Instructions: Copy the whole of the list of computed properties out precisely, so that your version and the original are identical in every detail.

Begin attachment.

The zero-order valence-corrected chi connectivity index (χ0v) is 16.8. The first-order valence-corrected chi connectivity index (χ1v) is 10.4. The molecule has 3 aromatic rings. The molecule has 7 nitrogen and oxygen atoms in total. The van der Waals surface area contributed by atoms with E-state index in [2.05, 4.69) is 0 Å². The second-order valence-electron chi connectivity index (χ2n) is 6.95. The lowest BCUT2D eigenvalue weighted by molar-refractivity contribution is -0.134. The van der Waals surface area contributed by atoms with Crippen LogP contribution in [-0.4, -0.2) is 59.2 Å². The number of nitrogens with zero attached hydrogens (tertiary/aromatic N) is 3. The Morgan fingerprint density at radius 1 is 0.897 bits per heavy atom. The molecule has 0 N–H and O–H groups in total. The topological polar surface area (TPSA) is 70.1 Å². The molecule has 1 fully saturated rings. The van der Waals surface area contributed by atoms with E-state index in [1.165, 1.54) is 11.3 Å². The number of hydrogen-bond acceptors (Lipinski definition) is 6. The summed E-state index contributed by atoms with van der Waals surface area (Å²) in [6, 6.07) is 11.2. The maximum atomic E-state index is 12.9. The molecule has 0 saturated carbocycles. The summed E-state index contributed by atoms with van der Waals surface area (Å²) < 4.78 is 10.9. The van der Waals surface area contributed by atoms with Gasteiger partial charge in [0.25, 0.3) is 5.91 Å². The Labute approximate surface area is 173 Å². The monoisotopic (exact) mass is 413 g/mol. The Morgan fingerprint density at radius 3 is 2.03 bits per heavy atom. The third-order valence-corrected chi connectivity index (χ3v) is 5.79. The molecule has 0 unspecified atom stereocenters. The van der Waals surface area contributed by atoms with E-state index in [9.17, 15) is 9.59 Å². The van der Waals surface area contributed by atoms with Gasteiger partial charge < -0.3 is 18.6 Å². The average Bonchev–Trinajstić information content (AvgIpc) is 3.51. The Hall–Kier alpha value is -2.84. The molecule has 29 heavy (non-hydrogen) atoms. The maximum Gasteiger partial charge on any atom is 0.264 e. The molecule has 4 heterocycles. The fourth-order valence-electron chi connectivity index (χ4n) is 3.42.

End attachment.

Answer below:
The zero-order valence-corrected chi connectivity index (χ0v) is 16.8. The first-order valence-corrected chi connectivity index (χ1v) is 10.4. The molecule has 3 aromatic rings. The molecule has 7 nitrogen and oxygen atoms in total. The van der Waals surface area contributed by atoms with E-state index in [2.05, 4.69) is 0 Å². The second-order valence-electron chi connectivity index (χ2n) is 6.95. The lowest BCUT2D eigenvalue weighted by molar-refractivity contribution is -0.134. The van der Waals surface area contributed by atoms with Crippen LogP contribution in [-0.4, -0.2) is 59.2 Å². The number of nitrogens with zero attached hydrogens (tertiary/aromatic N) is 3. The Morgan fingerprint density at radius 1 is 0.897 bits per heavy atom. The molecule has 0 N–H and O–H groups in total. The topological polar surface area (TPSA) is 70.1 Å². The molecule has 1 fully saturated rings. The van der Waals surface area contributed by atoms with E-state index in [1.165, 1.54) is 11.3 Å². The number of hydrogen-bond acceptors (Lipinski definition) is 6. The summed E-state index contributed by atoms with van der Waals surface area (Å²) in [6, 6.07) is 11.2. The maximum atomic E-state index is 12.9. The molecule has 0 saturated carbocycles. The summed E-state index contributed by atoms with van der Waals surface area (Å²) < 4.78 is 10.9. The van der Waals surface area contributed by atoms with Gasteiger partial charge in [0.25, 0.3) is 5.91 Å². The Labute approximate surface area is 173 Å². The monoisotopic (exact) mass is 413 g/mol. The Morgan fingerprint density at radius 3 is 2.03 bits per heavy atom. The third-order valence-corrected chi connectivity index (χ3v) is 5.79. The molecule has 0 unspecified atom stereocenters. The van der Waals surface area contributed by atoms with E-state index in [9.17, 15) is 9.59 Å². The van der Waals surface area contributed by atoms with Gasteiger partial charge < -0.3 is 18.6 Å². The average Bonchev–Trinajstić information content (AvgIpc) is 3.51. The Hall–Kier alpha value is -2.84. The molecule has 29 heavy (non-hydrogen) atoms. The maximum Gasteiger partial charge on any atom is 0.264 e. The molecule has 4 heterocycles. The fourth-order valence-electron chi connectivity index (χ4n) is 3.42.